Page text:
Mind if this early adopter lends a hand? Herewith are my favorite Kindle Fire apps, most free or under $5.
NEWS GATHERING 101: To me, the most magical thing about a tablet computer is its ability to bring the world to your hands through so-called "content aggregators." These are focused, customizable search engines that show what's popping on websites, magazines and newspapers.
On the Kindle Fire, the best news aggregator is Pulse. It presents horizontal strips of story headlines, updated daily, from individual sites you've preselected as favorites. Just slide with a finger to browse and tap to open. I use Pulse to keep up with music (Filter), tech (Popular Science, Engadget) and culture (The New Yorker).
More interested in what people are wearing than saying? ChannelCaster Pro mashes light, gossipy content with a social twist and lotsa glossy pictures.
For a fresh news approach, load the multilingual World Newspapers aggregator or the one dedicated just to UK (United Kingdom) Newspapers. Fewer translations needed with the latter.
And while not quite the funny pages, the Comics app turns a Fire into a pretty sweet playing field for comic books and anime. Most titles sell for 99 cents to $7.99, though there's usually a few for free.
NO POSTAGE REQUIRED: While not much to look at, reading email is efficient with Enhanced Email. This full-featured, lightweight client offers support for multiple accounts (Gmail, Yahoo, AOL, etc.) in a single app. And with a little fussing in settings, Enhanced Email pulls down Exchange mail without a password.
GIMME MUSIC: Thousands of Internet radio stations are just a tap away at the TuneIn app for the Kindle Fire. Search by content category - adult contemporary to world music, plus news, sports, talk and podcasts - and also by geographic location. (The Philly section serves up almost everything that's on FM, including HD channels, and also on AM, with the notable exception of KYW. For that news station, you gotta go to the rival and lesser app Stitcher. Stupid.)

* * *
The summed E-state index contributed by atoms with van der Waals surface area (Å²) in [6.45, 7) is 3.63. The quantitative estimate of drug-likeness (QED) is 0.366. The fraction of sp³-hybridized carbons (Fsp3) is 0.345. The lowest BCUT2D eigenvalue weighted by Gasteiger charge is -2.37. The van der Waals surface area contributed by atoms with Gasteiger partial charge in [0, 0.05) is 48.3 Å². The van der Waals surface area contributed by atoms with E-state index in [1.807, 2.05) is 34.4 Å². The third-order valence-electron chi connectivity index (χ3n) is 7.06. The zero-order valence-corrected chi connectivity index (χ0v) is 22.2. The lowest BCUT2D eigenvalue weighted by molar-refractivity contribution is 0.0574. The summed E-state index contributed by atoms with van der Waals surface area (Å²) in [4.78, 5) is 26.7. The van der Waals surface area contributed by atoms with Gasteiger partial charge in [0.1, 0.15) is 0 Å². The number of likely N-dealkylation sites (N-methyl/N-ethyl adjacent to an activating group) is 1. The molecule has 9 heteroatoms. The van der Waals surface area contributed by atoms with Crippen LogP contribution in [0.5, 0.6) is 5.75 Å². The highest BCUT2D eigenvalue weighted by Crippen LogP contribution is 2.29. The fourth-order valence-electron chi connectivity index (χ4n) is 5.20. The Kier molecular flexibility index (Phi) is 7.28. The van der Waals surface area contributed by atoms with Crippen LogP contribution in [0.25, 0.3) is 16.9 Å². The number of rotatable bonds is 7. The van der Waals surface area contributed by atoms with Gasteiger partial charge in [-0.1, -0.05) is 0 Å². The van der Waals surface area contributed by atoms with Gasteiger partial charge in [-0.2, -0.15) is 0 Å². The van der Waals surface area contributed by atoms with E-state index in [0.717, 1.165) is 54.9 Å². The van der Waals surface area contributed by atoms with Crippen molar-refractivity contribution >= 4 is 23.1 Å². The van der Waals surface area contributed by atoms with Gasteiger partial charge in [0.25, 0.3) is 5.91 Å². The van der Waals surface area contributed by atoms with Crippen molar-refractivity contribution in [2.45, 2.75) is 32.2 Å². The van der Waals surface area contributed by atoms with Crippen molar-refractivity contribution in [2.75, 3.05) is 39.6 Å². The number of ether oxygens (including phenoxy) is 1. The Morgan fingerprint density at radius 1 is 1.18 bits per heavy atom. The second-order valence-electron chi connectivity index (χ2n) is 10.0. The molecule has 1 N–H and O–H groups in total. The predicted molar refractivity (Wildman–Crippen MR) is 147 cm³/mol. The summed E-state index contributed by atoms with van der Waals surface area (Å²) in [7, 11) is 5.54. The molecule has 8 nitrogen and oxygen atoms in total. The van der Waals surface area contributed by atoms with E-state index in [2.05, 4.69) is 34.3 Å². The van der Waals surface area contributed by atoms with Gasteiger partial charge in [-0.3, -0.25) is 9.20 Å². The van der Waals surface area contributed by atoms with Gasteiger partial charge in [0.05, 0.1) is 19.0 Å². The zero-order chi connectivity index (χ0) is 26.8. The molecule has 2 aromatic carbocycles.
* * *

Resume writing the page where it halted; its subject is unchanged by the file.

The paid version, TuneIn Radio Pro, is worth a few bucks as it also records and stores audio streams for listening when you're off the wi-fi grid. (Posted complaints that the recording part doesn't work are out of date.)
Clear Channel's iHeart Radio app is that mega-chain's noble attempt to keep listeners on board. Full-color album art often pops up as a tune plays, though a promised on-screen lyrics enhancement is missing.
Also worthy on the Kindle Fire, the Sonos remote-control app (free), which works with Sonos music-streaming gear; Pandora, now pulling as many listeners as some broadcast radio stations; and dedicated apps for on-demand Rhapsody and Rdio subscription music services.
The free Old Time Radio app, offering radio dramas, comedies and variety shows of the pre-TV age, from "insurance investigator at large Johnny Dollar" to "The Lone Ranger," "Our Miss Brooks" and "The Life of Riley."
TV/MOVIE TREATS: Gotta start here with Netflix, 'cause this streaming TV and movie service works like a charm on the Kindle Fire and is probably the most popular paid ($8 a month) entertainment app on earth. Truth is, Redbox and Verizon's newly announced streaming rival will have to jump through hoops of fire to match the Netflix ecosystem, with your subscription content available and synchable on a gazillion different devices.
Better in theory than practice, Jazz Tube brings video clips from mainstream, mostly Blue Note label artists to the Fire. But each time you select one, there's a tedious wait before connection is made to YouTube.
The Flixster app is a movie lover's best friend, offering previews of newly arriving, currently in or coming eventually (there's even a trailer posted for the Dec. 14 release "The Hobbit: An Unexpected Journey").
Local movie times can be found, too. And if you've bought and registered any UltraViolet-enhanced Blu-rays or DVDs - say "Hangover Part II," "Dream House" or "The Thing" - the movies will now stream smoothly through Flixster to your Fire.
A SlingPlayer app invites you to "tune-in" on the tablet anyplace where there's a wi-fi connection to remotely change channels, watch shows and even set the DVR on your home TV rig. The app costs $29.99 and requires home installation of a Slingbox SOLO or PRO-HD Internet-connected box ($150-$250). But golly gee, it works!